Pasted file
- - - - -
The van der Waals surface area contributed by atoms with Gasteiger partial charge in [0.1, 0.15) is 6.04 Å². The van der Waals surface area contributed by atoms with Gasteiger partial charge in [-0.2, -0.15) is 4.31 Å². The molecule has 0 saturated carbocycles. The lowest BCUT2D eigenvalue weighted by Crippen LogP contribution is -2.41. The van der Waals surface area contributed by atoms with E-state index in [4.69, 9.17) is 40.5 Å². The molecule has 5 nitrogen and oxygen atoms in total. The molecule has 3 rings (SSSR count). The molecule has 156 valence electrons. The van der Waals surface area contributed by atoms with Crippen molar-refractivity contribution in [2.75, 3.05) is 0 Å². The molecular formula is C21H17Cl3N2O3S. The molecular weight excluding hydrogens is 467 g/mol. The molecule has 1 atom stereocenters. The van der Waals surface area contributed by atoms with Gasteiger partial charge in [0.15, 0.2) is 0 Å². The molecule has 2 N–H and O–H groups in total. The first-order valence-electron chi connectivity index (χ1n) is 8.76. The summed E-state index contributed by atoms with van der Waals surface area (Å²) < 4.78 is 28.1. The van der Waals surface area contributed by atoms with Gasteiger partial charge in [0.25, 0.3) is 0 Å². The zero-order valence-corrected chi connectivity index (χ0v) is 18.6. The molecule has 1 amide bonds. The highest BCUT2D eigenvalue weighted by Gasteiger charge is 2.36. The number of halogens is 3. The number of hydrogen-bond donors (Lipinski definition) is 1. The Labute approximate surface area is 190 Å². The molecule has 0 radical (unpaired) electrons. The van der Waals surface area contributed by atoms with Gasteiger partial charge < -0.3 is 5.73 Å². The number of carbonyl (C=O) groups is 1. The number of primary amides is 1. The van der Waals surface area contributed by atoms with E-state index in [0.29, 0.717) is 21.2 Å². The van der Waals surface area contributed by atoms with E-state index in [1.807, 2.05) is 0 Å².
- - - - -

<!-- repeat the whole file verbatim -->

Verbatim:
The van der Waals surface area contributed by atoms with Gasteiger partial charge in [0.1, 0.15) is 6.04 Å². The van der Waals surface area contributed by atoms with Gasteiger partial charge in [-0.2, -0.15) is 4.31 Å². The molecule has 0 saturated carbocycles. The lowest BCUT2D eigenvalue weighted by Crippen LogP contribution is -2.41. The van der Waals surface area contributed by atoms with E-state index in [4.69, 9.17) is 40.5 Å². The molecule has 5 nitrogen and oxygen atoms in total. The molecule has 3 rings (SSSR count). The molecule has 156 valence electrons. The van der Waals surface area contributed by atoms with Crippen molar-refractivity contribution in [2.75, 3.05) is 0 Å². The molecular formula is C21H17Cl3N2O3S. The molecular weight excluding hydrogens is 467 g/mol. The molecule has 1 atom stereocenters. The van der Waals surface area contributed by atoms with Gasteiger partial charge in [0.15, 0.2) is 0 Å². The molecule has 2 N–H and O–H groups in total. The first-order valence-electron chi connectivity index (χ1n) is 8.76. The summed E-state index contributed by atoms with van der Waals surface area (Å²) < 4.78 is 28.1. The van der Waals surface area contributed by atoms with Gasteiger partial charge in [0.25, 0.3) is 0 Å². The zero-order valence-corrected chi connectivity index (χ0v) is 18.6. The molecule has 1 amide bonds. The highest BCUT2D eigenvalue weighted by Gasteiger charge is 2.36. The number of halogens is 3. The number of hydrogen-bond donors (Lipinski definition) is 1. The Labute approximate surface area is 190 Å². The molecule has 0 radical (unpaired) electrons. The van der Waals surface area contributed by atoms with Gasteiger partial charge < -0.3 is 5.73 Å². The number of carbonyl (C=O) groups is 1. The number of primary amides is 1. The van der Waals surface area contributed by atoms with E-state index in [0.29, 0.717) is 21.2 Å². The van der Waals surface area contributed by atoms with E-state index in [1.807, 2.05) is 0 Å².